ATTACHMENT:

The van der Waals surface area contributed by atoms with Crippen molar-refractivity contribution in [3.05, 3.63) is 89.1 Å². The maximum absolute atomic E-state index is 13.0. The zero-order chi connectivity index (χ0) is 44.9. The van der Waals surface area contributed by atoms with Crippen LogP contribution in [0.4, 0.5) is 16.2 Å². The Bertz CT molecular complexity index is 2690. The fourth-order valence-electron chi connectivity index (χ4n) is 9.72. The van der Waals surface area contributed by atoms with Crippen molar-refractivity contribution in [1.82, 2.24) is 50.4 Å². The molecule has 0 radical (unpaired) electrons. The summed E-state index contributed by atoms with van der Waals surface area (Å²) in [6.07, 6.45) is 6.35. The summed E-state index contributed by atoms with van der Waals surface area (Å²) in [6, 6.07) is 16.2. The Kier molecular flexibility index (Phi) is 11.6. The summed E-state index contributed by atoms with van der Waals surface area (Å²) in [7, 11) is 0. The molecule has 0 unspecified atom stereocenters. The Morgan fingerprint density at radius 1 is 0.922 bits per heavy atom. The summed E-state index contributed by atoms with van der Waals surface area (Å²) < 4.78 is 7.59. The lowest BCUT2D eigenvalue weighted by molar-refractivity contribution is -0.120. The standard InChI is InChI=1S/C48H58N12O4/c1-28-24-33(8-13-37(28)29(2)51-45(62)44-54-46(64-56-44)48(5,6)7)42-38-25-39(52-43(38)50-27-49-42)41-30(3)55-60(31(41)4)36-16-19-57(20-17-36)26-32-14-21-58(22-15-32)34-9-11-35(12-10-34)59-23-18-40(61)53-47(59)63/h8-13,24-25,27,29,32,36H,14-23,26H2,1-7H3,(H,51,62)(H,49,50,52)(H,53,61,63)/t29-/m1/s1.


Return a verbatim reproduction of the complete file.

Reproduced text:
The van der Waals surface area contributed by atoms with Crippen molar-refractivity contribution in [3.05, 3.63) is 89.1 Å². The maximum absolute atomic E-state index is 13.0. The zero-order chi connectivity index (χ0) is 44.9. The van der Waals surface area contributed by atoms with Crippen LogP contribution in [0.4, 0.5) is 16.2 Å². The Bertz CT molecular complexity index is 2690. The fourth-order valence-electron chi connectivity index (χ4n) is 9.72. The van der Waals surface area contributed by atoms with Crippen molar-refractivity contribution in [1.82, 2.24) is 50.4 Å². The molecule has 0 radical (unpaired) electrons. The summed E-state index contributed by atoms with van der Waals surface area (Å²) in [6.07, 6.45) is 6.35. The summed E-state index contributed by atoms with van der Waals surface area (Å²) in [6, 6.07) is 16.2. The Kier molecular flexibility index (Phi) is 11.6. The summed E-state index contributed by atoms with van der Waals surface area (Å²) in [7, 11) is 0. The molecule has 0 unspecified atom stereocenters. The Morgan fingerprint density at radius 1 is 0.922 bits per heavy atom. The summed E-state index contributed by atoms with van der Waals surface area (Å²) < 4.78 is 7.59. The lowest BCUT2D eigenvalue weighted by molar-refractivity contribution is -0.120. The standard InChI is InChI=1S/C48H58N12O4/c1-28-24-33(8-13-37(28)29(2)51-45(62)44-54-46(64-56-44)48(5,6)7)42-38-25-39(52-43(38)50-27-49-42)41-30(3)55-60(31(41)4)36-16-19-57(20-17-36)26-32-14-21-58(22-15-32)34-9-11-35(12-10-34)59-23-18-40(61)53-47(59)63/h8-13,24-25,27,29,32,36H,14-23,26H2,1-7H3,(H,51,62)(H,49,50,52)(H,53,61,63)/t29-/m1/s1.